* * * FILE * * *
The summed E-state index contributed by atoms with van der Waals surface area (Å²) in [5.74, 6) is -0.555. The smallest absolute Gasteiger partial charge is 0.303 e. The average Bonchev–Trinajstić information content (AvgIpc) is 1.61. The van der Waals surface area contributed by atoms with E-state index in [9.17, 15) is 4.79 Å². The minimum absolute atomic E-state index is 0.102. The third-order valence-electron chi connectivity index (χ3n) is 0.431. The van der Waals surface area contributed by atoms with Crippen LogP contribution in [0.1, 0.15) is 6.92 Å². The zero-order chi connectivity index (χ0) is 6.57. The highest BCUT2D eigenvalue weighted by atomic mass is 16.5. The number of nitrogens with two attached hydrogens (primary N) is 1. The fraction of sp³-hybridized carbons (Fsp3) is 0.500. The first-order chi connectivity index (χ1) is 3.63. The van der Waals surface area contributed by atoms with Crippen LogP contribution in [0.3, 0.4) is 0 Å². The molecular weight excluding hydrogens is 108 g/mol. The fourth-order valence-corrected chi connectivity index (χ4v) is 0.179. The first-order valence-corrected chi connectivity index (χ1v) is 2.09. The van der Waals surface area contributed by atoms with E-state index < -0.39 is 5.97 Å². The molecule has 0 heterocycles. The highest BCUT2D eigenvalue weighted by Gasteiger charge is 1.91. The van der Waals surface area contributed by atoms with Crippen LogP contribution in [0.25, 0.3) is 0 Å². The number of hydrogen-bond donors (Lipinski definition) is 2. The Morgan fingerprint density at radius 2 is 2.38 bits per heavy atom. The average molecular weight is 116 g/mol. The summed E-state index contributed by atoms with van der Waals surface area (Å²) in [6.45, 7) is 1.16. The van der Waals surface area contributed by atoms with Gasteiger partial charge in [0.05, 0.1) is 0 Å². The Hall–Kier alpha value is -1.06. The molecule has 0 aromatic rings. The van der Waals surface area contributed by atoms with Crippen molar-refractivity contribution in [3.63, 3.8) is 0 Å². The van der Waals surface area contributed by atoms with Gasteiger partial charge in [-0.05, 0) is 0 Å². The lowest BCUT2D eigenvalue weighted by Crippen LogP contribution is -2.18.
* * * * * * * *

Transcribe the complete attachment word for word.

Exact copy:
The summed E-state index contributed by atoms with van der Waals surface area (Å²) in [5.74, 6) is -0.555. The smallest absolute Gasteiger partial charge is 0.303 e. The average Bonchev–Trinajstić information content (AvgIpc) is 1.61. The van der Waals surface area contributed by atoms with E-state index in [9.17, 15) is 4.79 Å². The minimum absolute atomic E-state index is 0.102. The third-order valence-electron chi connectivity index (χ3n) is 0.431. The van der Waals surface area contributed by atoms with Crippen LogP contribution in [0.1, 0.15) is 6.92 Å². The zero-order chi connectivity index (χ0) is 6.57. The highest BCUT2D eigenvalue weighted by atomic mass is 16.5. The number of nitrogens with two attached hydrogens (primary N) is 1. The fraction of sp³-hybridized carbons (Fsp3) is 0.500. The first-order chi connectivity index (χ1) is 3.63. The van der Waals surface area contributed by atoms with Crippen LogP contribution in [0.3, 0.4) is 0 Å². The molecular weight excluding hydrogens is 108 g/mol. The fourth-order valence-corrected chi connectivity index (χ4v) is 0.179. The first-order valence-corrected chi connectivity index (χ1v) is 2.09. The van der Waals surface area contributed by atoms with E-state index < -0.39 is 5.97 Å². The molecule has 0 heterocycles. The highest BCUT2D eigenvalue weighted by Gasteiger charge is 1.91. The van der Waals surface area contributed by atoms with Crippen LogP contribution in [0.25, 0.3) is 0 Å². The number of hydrogen-bond donors (Lipinski definition) is 2. The Morgan fingerprint density at radius 2 is 2.38 bits per heavy atom. The average molecular weight is 116 g/mol. The summed E-state index contributed by atoms with van der Waals surface area (Å²) in [6.45, 7) is 1.16. The van der Waals surface area contributed by atoms with Gasteiger partial charge in [0.05, 0.1) is 0 Å². The Hall–Kier alpha value is -1.06. The molecule has 0 aromatic rings. The van der Waals surface area contributed by atoms with Crippen molar-refractivity contribution in [3.63, 3.8) is 0 Å². The van der Waals surface area contributed by atoms with Gasteiger partial charge in [-0.05, 0) is 0 Å². The lowest BCUT2D eigenvalue weighted by Crippen LogP contribution is -2.18.